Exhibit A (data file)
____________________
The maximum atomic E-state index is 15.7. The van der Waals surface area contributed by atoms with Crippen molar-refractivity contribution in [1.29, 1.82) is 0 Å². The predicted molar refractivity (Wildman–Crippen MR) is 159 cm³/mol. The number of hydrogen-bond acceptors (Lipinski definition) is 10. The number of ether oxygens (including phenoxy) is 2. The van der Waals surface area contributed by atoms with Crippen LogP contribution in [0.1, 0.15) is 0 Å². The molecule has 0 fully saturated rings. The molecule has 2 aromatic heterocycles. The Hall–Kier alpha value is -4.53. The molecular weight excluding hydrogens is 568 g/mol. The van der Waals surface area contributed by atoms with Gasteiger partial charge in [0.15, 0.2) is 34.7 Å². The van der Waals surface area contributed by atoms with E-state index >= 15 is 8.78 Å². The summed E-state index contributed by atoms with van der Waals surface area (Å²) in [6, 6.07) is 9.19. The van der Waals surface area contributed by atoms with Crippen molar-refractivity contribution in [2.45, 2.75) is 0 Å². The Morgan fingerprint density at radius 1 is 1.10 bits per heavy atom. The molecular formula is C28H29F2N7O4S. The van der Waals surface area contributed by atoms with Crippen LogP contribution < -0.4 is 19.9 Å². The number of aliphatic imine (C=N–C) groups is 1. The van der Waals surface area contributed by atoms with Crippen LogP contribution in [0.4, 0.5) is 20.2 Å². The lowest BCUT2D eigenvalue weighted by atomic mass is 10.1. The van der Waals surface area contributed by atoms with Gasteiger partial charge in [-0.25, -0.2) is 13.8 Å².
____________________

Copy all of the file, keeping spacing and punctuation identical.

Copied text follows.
The maximum atomic E-state index is 15.7. The van der Waals surface area contributed by atoms with Crippen molar-refractivity contribution in [1.29, 1.82) is 0 Å². The predicted molar refractivity (Wildman–Crippen MR) is 159 cm³/mol. The number of hydrogen-bond acceptors (Lipinski definition) is 10. The number of ether oxygens (including phenoxy) is 2. The van der Waals surface area contributed by atoms with Crippen LogP contribution in [0.1, 0.15) is 0 Å². The molecule has 0 fully saturated rings. The molecule has 2 aromatic heterocycles. The Hall–Kier alpha value is -4.53. The molecular weight excluding hydrogens is 568 g/mol. The van der Waals surface area contributed by atoms with Gasteiger partial charge in [0.15, 0.2) is 34.7 Å². The van der Waals surface area contributed by atoms with E-state index >= 15 is 8.78 Å². The summed E-state index contributed by atoms with van der Waals surface area (Å²) in [6, 6.07) is 9.19. The van der Waals surface area contributed by atoms with Crippen molar-refractivity contribution in [2.45, 2.75) is 0 Å². The Morgan fingerprint density at radius 1 is 1.10 bits per heavy atom. The molecular formula is C28H29F2N7O4S. The van der Waals surface area contributed by atoms with Crippen LogP contribution < -0.4 is 19.9 Å². The number of aliphatic imine (C=N–C) groups is 1. The van der Waals surface area contributed by atoms with Crippen LogP contribution in [0.4, 0.5) is 20.2 Å². The lowest BCUT2D eigenvalue weighted by atomic mass is 10.1. The van der Waals surface area contributed by atoms with Gasteiger partial charge in [-0.25, -0.2) is 13.8 Å².